In the above examples, the prefix “ver-” creates a new meaning with the root verb. Even if you know the meaning of the core verb, you may find the new meaning with the prefix hard to guess.

Many of the root verbs in this category also take other (inseparable) prefixes, such as “er-”, “be-”, “ent-”, etc.

  • ergeben – as in: Ich ergebe mich. (I give up, surrender.)
  • bekehren – as in: Er bekehrt die Ungläubigen. (He converts the unbelievers.)
  • entgehen – as in : Er entgeht einer Gefahr. (He escapes a danger.)

2. As a Prefix that makes the root verb a “faulty action,” or somewhat the opposite of what the root verb implies.

Examples are:

  • kaufen – (to buy) vs verkaufen – as in: Ich verkaufe mein Auto. (I am selling my car.)
  • zählen – (to count) vs (sich) verzählen – as in: Ich habe mich verzählt. (I miscounted.)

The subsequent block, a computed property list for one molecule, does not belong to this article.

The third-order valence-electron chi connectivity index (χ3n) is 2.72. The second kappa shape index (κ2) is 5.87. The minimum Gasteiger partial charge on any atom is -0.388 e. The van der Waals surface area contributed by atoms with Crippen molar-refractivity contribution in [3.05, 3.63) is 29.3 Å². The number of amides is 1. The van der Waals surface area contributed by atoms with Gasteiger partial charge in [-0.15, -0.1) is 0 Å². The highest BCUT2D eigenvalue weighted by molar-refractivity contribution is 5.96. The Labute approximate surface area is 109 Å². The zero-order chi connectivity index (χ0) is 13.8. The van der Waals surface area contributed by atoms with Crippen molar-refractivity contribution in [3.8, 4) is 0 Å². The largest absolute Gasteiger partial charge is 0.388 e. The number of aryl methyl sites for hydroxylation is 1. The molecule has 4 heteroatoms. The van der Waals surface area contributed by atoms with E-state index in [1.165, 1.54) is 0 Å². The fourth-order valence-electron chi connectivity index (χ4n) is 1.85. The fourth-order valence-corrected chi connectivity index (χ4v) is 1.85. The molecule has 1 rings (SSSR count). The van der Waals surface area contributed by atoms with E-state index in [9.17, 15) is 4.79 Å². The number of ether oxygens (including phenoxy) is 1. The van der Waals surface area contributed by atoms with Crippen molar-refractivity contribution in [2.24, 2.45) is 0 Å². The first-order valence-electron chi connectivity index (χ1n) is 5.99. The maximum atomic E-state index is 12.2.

• fahren – (to drive) vs (sich) verfahren – as in: Ich habe mich verfahren. (I got lost driving.)

In these cases, the somewhat opposite meaning can be guessed from the root verb. Here the ver- prefix sometimes corresponds to the English mis- prefix, as in miscount above, to misspell (sich verschreiben), to miscalculate (sich verrechnen), etc.

These root verbs combine only with a few inseparable prefixes. But they do combine with a number of separable prefixes, such as “auf-”. Often these change the root meaning just slightly.

  • aufkaufen – as in: Er kaufte halb Las Vegas auf. (He bought up half of Las Vegas.)
  • aufzählen – as in: Sie zählte alle seine Fehler auf. (She enumerated all his faults.)
  • auffahren – as in: Er fuhr auf das Auto vor ihm auf. (He rear-ended the car in front of him.)

3. As a Prefix that makes the root verb an (often new, different, but somewhat related) action.

This is the most frequent use of “ver-”.

"suchen vs versuchen" German Language Game with prefix "ver-"Examples are:

  • suchen - (to seek, search) vs versuchen – as in: Ich versuche es. (I'm trying it.)
  • binden – (to tie, bind) vs verbinden – as in: Ich verbinde Sie. (I'll connect you.)(Note that there is second meaning of verbinden: to wrap, bandage.)